Regardless, it all starts with setting aside money from each paycheck. Look for ways to automate your savings, such as recurring transfers from your checking account to your savings account, or having your paycheck direct deposit split between your checking and savings accounts. Today, you can also use automatic savings apps if they help you save more.
Types of Savings Accounts
Among traditional bank accounts to hold savings, you have a few options, all of which are insured by the federal government up to $250,000 per account type, per institution. So if you have a savings account, a money market account, and certificate of deposit at the same bank, you can have up to $750,000 in total deposits and still get every penny back should the bank fail.
Each type of savings vehicle comes with its own pros and cons. Make sure you understand how a particular account type works before parking money there.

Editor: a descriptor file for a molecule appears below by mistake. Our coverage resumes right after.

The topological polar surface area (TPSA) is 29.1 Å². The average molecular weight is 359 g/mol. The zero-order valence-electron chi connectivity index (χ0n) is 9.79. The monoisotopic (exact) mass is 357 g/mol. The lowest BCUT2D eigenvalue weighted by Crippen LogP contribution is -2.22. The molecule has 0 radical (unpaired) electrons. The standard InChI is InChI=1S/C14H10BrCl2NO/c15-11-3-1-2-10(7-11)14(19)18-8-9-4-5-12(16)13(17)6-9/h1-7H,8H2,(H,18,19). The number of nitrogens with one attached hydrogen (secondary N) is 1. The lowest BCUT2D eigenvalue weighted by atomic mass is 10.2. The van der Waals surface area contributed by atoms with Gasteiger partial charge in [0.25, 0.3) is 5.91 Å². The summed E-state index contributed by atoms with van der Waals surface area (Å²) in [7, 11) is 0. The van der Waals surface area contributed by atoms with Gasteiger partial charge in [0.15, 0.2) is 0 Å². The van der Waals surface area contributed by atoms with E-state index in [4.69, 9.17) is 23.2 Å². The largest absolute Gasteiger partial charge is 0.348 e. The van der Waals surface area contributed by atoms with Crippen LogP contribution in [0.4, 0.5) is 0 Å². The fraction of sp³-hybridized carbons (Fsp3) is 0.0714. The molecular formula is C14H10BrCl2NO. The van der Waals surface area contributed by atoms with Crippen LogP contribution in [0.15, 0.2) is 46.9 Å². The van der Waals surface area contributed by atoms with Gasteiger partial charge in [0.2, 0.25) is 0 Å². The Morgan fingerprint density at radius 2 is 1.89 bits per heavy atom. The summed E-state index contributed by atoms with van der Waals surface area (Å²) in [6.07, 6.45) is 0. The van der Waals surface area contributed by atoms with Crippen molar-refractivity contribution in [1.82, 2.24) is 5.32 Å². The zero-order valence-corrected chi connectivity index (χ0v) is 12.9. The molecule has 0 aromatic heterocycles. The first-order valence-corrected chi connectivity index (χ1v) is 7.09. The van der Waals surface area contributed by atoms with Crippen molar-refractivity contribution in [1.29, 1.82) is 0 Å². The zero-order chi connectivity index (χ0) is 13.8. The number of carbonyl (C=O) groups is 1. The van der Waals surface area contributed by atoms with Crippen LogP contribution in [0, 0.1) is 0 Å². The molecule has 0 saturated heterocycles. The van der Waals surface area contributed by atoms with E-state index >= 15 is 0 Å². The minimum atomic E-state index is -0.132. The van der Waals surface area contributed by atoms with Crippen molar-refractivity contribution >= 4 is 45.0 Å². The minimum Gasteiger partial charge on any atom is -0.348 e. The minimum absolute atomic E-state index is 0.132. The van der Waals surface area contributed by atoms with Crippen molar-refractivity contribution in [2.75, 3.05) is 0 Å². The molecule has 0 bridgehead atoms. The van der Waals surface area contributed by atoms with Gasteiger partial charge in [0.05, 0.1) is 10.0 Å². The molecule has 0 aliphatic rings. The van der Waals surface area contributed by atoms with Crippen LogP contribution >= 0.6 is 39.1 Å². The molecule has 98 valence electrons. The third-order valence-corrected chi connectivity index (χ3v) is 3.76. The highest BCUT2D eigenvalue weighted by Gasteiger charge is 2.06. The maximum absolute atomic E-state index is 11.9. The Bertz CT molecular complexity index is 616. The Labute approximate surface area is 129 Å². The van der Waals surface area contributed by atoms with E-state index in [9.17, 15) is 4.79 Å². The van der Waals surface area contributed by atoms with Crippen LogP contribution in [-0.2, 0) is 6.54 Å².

1. Savings Account
Consider savings accounts the default option for saving money in a bank account. These accounts come with instant liquidity — you can pull out money any time with no penalty. For emergency funds in particular, that’s crucial.
Some savings accounts pay interest, although temper your expectations. Even high-yield savings accounts rarely pay interest rates above 3%, which is significantly lower than the inflation rate. And some savings accounts charge monthly fees if you don’t meet a minimum balance requirement.
Don’t be afraid to open a savings account at a different bank or credit union than your checking account. This keeps your savings out of sight, and adds a little more friction when you go to transfer funds. Which helps reduce the temptation to raid your savings.
2. Money Market Account
Money market accounts combine the higher yield of savings accounts with the easy access of checking accounts, often coming with debit cards and checks. You can withdraw money from ATMs, just like a checking account.